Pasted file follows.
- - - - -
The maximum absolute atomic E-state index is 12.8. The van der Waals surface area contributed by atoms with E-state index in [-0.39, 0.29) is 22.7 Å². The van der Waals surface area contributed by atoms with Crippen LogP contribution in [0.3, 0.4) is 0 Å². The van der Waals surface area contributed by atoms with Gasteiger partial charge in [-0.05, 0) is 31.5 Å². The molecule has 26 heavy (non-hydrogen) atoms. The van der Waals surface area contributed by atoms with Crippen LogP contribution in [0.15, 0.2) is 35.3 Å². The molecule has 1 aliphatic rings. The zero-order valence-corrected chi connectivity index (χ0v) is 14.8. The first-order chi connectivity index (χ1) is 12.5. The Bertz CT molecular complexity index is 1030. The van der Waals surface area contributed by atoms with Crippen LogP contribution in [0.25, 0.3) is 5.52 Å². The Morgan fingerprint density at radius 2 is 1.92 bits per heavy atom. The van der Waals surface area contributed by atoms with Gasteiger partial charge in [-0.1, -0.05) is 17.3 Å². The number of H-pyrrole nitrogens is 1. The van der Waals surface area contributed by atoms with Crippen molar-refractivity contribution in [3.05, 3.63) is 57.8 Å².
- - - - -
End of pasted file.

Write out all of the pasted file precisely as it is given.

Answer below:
The maximum absolute atomic E-state index is 12.8. The van der Waals surface area contributed by atoms with E-state index in [-0.39, 0.29) is 22.7 Å². The van der Waals surface area contributed by atoms with Crippen LogP contribution in [0.3, 0.4) is 0 Å². The van der Waals surface area contributed by atoms with Gasteiger partial charge in [-0.05, 0) is 31.5 Å². The molecule has 26 heavy (non-hydrogen) atoms. The van der Waals surface area contributed by atoms with Crippen LogP contribution in [0.15, 0.2) is 35.3 Å². The molecule has 1 aliphatic rings. The zero-order valence-corrected chi connectivity index (χ0v) is 14.8. The first-order chi connectivity index (χ1) is 12.5. The Bertz CT molecular complexity index is 1030. The van der Waals surface area contributed by atoms with Crippen LogP contribution in [0.25, 0.3) is 5.52 Å². The Morgan fingerprint density at radius 2 is 1.92 bits per heavy atom. The van der Waals surface area contributed by atoms with Gasteiger partial charge in [-0.1, -0.05) is 17.3 Å². The number of H-pyrrole nitrogens is 1. The van der Waals surface area contributed by atoms with Crippen molar-refractivity contribution in [3.05, 3.63) is 57.8 Å².